Suppose I have a picture that I have been given. This picture is not something that the owner wants shown to the world so they have given me a list of people that can see it. When someone wants to see it I ask them who they are and if their name is on the list I show it to them. However, this plan is not working out that well so the owner decides to add some requirements. Now when someone wants to see the picture they have to show ID. Still people are getting around that with fake IDs, so now the owner gives out a special code word that is unique to each person while still maintaining the requirement for ID. To make things even more secure I have a picture of each person and a copy of their ID. What I have described here is a very simple explanation of the way that some of the different levels of encryption work; from the very basic to much more complex routines. In this article we will be talking about encryption as it relates to wireless access points and we can tell you up front you will be surprised at how insecure some of them are.
Now I apologize to anyone that is actually a cryptographer; my grossly simplistic example above is probably giving you fits. Still it is accurate in the definition of encryption says that it is the process of encoding messages (or information) in such a way that eavesdroppers or hackers cannot read it, but that authorized parties can. Encryption is used to protect your data from unauthorized access. In wireless communications this is to prevent someone from grabbing your packets out of the air and reading them. Of course nothing is un-crackable so if you can encrypt it someone can find a way to decrypt it. Still the there are options available in even the cheapest wireless devices that can protect you from casual eavesdropping all of them have good points and bad in their use and configuration. We will kick things off with one of the oldest ones the Wired Equivalent Privacy.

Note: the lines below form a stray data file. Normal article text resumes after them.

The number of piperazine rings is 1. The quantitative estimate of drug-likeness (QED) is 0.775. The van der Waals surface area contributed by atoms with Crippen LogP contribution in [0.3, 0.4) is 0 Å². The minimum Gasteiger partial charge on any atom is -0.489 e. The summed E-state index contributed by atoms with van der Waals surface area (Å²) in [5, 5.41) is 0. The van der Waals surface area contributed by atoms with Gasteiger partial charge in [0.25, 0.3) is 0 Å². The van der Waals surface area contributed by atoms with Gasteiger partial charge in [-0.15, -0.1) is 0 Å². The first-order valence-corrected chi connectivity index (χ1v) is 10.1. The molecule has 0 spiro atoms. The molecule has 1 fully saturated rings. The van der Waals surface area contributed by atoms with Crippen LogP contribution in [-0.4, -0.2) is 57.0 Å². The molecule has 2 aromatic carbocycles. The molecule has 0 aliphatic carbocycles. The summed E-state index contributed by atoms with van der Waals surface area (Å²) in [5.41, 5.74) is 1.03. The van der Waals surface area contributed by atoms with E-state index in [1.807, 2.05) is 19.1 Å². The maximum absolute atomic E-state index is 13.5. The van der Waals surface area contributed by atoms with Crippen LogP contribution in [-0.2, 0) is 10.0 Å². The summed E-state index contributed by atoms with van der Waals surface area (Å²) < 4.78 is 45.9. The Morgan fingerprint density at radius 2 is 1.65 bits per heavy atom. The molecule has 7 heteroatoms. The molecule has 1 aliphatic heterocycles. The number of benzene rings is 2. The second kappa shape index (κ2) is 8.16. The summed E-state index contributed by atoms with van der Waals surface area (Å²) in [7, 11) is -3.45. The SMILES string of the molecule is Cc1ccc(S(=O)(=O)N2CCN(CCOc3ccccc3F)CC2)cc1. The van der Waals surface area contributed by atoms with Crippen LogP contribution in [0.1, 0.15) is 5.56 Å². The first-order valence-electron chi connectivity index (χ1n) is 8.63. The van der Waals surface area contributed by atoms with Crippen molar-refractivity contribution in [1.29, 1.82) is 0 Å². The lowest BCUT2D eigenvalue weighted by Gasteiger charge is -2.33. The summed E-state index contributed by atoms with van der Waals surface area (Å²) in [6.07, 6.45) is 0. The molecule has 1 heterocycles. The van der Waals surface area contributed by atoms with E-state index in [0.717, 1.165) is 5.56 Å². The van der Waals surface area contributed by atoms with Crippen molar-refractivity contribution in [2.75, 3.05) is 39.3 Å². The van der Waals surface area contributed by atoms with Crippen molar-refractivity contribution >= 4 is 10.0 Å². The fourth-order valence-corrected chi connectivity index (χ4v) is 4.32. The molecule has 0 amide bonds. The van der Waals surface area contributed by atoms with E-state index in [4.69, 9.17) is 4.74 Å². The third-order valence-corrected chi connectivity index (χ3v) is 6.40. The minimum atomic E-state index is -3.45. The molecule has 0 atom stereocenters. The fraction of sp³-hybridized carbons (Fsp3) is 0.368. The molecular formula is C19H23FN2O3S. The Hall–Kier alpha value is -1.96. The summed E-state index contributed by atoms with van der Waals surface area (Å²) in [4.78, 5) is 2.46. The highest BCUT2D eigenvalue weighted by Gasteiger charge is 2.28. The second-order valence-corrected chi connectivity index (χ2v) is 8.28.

WEP was originally thought to be able to give you the same privacy as a wired network (as the name implies). When you set it up you create a shared key that is between 10 to 58 Hexadecimal digits. There are three levels of WEP with 64-bit (WEP-40), 128-Bit (WEP-104) and 256-bit (WEP-232) the number after WEP represents the bit length of the key. There is an added initialization vector (IV) that is 24-bits long that gets joined to the personal key to make up the entire WEP Key. The end user does not see this, but ends up entering a series of ASCII (regular text) to generate the actual Key. In WEP-40 you enter 5 characters for WEP-128 you enter 13 and so on. The way WEP works is simple; when a client tries to connect the access point sends a message back in plain text for the client to encrypt and return. If the client encrypts the message properly you can get in. If not you get denied and you have to try again.
Unfortunately WEP’s simplicity is also a weakness. You see despite the length of the key (even 256-bit WEP) the 24-bit IV is static for each device. This means that if you can capture enough traffic you can recover the key based on repetition of packets on the network It is estimated that every 5,000 packets has the IV repeated in it when using WEP-40 and every 40,000 using WEP-128. This means that it is very possible to crack open a WEP network in a very short time. There are multiple tools on the internet available to do this and some can even run on your average smart phone. The record for cracking open WEP on a busy network is about 2 minutes. Now before you say “my home network is not busy” think of how often you view YouTube, Netflix, Hulu or other streaming media over a wireless connection. Even the simplest home network now sends a large amount of traffic over the air… In other words, WEP is not a good choice for anyone that wants to secure their network. In fact the use of WEP in a wireless network was the root cause of more than a few corporate network penetrations.
Moving up in the chain we come to WPA (Wi-Fi Protected Access). WPA and its follow on WPA2 were responses to problems found in WEP. They were meant to ensure your wireless data is kept secure during transmission. Unlike WEP, WPA did not use a static key. Instead it uses something called TKIP (Temporary Key Integrity Protocol) using this, the system generates a new 128 Bit Key for each packet to prevent the pattern recognition technique used to break WEP. WPA also got away from using CRC (Cyclic Redundancy Check) for packet integrity as CRC was not strong enough to spot spoofed packets in transmission. Instead WPA used a new method that was intended to provide a better mechanism for preventing spoofed, resent and captured packets. However it was discovered that even this new method and TKIP were not secure and both were quickly penetrated and broken. Thank fully the original WPA was only meant as a temporary solution until the more robust WPA 2 came out. In fact some of the core components of WPA were taken from failed attempts to strengthen WEP and contained many of the flaws that doomed the original.